Aligarh’s culture, for these narrators, made it a unique institution, bound by the edges of the campus. Though they remain loyal to their experience in Aligarh, their memories are localized. They can remain true to Aligarh without betraying their loyalty to Pakistan as a state or as an idea. Scholarly work on Aligarh, including that of David Lelyveld and Gail Minault, reveals a more contested political environment. 4 In fact Nasim Ansari, an Indian Muslim graduate, describes a university where amongst the students there were “representatives of every province in India and followers of every party…whether the differences between them were based upon class or upon theories, they were not concealed in any way” (Ansari 1999, 41-42). Although tolerance was an ideal of the student body, the Pakistani narrators have chosen to collapse the differences, both religious and sectarian. By advancing a unified Muslim identity at Aligarh that unequivocally supported the Muslim League, these narrators align themselves with the movement that fulfilled the demand for statehood that they accept as inevitable without complicating their own relationships to an institution firmly grounded on Indian soil. This triumphal narrative that denies Aligarh’s relationship to Indian space and any heterogeneity within the Muslim community, is an essential component of their sense of citizenship. In this conception Muslims were oppressed, Muslims unified and resisted injustice by mobilizing the progressive values of the elite, and they established a state in which those values would be safe and where their status would not be threatened. That the Pakistani state has not fulfilled its role in this image causes some anxiety for the narrators. The problem with the state, they say, is that it has rejected the values on which Muslim identity in Aligarh was based and has hence descended into factionalism. Interviews with non-Aligarhian narrators reveal a recognition of a more complex Muslim (now Pakistani) identity connected to regional and linguistic ties. Aligarians, however, do not recognize the legitimacy of more localized identity markers that link Muslims to regional geography. They insist on setting themselves up as the standard of Muslim identity that developed in a straightforward and uncomplicated way at Aligarh and led to the establishment of the Pakistani state. At the same time, their own identity is localized by their association with the Aligarh Muslim University. Divorced from that spatial identification in Pakistan, their identity has failed to be the one that defines Pakistani citizenship as a whole. In other words, the image of Muslim identity that survives in their collective memory—one that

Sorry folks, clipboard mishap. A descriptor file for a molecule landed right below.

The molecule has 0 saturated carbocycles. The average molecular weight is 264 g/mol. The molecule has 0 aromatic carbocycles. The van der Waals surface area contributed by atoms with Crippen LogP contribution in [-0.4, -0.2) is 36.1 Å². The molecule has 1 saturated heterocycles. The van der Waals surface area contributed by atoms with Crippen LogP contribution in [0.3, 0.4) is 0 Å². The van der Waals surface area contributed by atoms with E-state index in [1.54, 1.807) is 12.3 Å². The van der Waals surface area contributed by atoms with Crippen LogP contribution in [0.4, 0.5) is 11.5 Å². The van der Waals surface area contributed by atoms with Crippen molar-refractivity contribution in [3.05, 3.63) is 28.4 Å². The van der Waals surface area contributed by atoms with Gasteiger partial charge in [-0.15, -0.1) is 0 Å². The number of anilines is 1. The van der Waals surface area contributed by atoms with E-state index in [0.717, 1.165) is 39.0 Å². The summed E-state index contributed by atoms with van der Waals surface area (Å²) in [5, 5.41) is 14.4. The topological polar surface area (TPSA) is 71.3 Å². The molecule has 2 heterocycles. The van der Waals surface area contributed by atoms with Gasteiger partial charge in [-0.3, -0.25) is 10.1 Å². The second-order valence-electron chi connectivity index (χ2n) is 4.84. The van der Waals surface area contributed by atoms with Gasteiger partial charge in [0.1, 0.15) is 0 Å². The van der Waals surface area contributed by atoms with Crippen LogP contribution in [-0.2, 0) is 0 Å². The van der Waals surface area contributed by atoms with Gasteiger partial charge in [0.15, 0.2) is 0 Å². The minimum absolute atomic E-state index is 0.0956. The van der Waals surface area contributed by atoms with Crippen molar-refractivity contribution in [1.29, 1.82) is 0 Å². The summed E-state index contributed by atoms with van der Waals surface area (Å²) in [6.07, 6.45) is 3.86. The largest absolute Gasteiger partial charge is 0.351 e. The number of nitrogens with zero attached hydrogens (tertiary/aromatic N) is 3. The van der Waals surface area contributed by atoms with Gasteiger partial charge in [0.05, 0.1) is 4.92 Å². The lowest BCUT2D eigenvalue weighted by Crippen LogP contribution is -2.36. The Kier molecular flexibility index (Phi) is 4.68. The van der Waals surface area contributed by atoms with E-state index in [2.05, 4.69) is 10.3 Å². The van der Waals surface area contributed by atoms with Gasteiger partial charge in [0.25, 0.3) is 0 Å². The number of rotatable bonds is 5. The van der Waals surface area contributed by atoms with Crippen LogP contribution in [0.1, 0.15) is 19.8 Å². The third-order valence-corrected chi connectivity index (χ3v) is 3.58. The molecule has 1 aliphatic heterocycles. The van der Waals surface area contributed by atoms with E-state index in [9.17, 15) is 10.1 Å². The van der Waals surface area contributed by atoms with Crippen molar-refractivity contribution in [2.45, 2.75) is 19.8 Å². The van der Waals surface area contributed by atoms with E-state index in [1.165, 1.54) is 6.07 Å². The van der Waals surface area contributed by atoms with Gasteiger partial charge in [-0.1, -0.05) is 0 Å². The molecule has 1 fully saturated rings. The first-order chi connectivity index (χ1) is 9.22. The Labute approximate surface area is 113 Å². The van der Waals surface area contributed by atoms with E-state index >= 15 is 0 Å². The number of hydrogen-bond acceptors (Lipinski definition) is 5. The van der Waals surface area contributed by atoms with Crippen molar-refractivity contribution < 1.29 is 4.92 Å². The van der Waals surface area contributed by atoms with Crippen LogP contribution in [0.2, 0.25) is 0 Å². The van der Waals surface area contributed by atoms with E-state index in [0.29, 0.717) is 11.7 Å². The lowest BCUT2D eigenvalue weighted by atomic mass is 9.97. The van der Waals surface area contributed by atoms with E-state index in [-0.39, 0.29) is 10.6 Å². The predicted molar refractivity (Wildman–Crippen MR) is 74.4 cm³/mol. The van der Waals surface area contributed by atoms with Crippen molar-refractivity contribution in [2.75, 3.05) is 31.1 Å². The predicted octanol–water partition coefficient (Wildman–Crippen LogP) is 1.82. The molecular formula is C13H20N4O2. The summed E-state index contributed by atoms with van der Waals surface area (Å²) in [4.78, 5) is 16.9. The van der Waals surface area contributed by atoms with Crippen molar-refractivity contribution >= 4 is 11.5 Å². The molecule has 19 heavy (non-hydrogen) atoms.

4 See: Gail Minault and David Lelyveld, “The Campaign for a Muslim University, 1898-1920,” Modern Asian Studies 8(2) (1974): 145-189, and David Lelyveld, Aligarh’s First Generation (Princeton: Princeton University Press, 1978).